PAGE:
The challenges with doing so were the following - asking Park or Valencia to tuck in defensively now exposed the flanks when the ball can get switched out; Park was asked to chase and do a lot of work in midfield, and as the match went on, Alves got more involved down Barca's right side; Rooney couldn't grab a hold of Busquets, and he was able to bring others into the game; as Xavi and Iniesta really got going off the ball, both Giggs and Carrick had challenges keeping a hold of the midfield trio; once Messi started checking back deeper into midfield, it appeared like a game of keep-away between that group versus Carrick.

Sir Alex appeared to switch Giggs with Park at halftime, which appeared to render Giggs even more ineffective as he was overwhelmed a bit defensively with the task of chasing Alves, and as the half started, Alves twice bombed down the right flank. Park offered more energy in midfield, but he was left to chase a cavernous space that became the middle third of the field.

Could United have used two defensive midfielders in their central roles - perhaps Carrick and Fletcher - and charge them with staying up the two Barcelona creators all over the pitch? I don't know that they could have accomplished that for 90 minutes, but with Giggs, Scholes and Anderson in reserve, perhaps a combination of players sharing those responsibilities are the best way to accomplish that.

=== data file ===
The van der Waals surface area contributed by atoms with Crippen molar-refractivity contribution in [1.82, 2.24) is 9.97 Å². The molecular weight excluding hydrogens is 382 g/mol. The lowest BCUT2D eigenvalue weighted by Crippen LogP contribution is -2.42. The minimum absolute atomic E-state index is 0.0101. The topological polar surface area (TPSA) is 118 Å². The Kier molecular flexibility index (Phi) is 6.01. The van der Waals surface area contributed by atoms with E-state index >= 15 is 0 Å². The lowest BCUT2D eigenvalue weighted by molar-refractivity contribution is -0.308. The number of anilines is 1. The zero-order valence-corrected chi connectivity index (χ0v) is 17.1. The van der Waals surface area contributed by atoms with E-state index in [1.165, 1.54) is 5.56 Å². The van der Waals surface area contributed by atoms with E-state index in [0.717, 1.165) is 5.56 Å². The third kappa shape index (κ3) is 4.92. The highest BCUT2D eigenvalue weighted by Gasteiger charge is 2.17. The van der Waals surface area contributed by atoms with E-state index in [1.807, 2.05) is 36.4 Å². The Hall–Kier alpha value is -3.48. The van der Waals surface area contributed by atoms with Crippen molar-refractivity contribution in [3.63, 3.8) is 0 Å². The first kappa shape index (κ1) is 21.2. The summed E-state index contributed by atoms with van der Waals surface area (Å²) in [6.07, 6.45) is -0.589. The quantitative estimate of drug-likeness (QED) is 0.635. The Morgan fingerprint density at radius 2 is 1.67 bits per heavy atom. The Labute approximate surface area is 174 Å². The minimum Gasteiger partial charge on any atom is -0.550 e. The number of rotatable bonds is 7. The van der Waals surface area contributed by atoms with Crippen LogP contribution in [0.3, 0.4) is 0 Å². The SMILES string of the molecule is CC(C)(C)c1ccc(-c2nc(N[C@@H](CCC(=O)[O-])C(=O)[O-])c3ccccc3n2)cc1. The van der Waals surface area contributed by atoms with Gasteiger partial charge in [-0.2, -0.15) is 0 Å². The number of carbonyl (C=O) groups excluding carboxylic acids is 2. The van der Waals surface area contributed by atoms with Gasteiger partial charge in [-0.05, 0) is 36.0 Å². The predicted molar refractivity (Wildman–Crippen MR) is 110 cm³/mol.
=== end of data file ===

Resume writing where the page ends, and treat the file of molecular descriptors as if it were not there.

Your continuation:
Rather than Rooney dropping in on Busquets, could Park have been able to do that job and have Roon play out in the left channel more? Park has the energy and commitment to cover large spaces on the field for long durations and is one of United's chief defensive weapons, but a move like that would create a robbing from Peter to pay Paul scenario- I don't know that he would have scored the goal that tied the match up if he was chasing Dani Alves down the left flank. Saying that, maybe Roon out on the left side would keep Alves honest - or give United a weapon to attack down the side that Alves would leave vacant.

Rooney is not comfortable playing as a lone central striker, as he prefers to drop in under the central striker to play in a freelance role in attack. He tends to either drop underneath or drift out into the left channel. I don't know that he would have been taken out of his comfort zone by being asked to play out on the left side.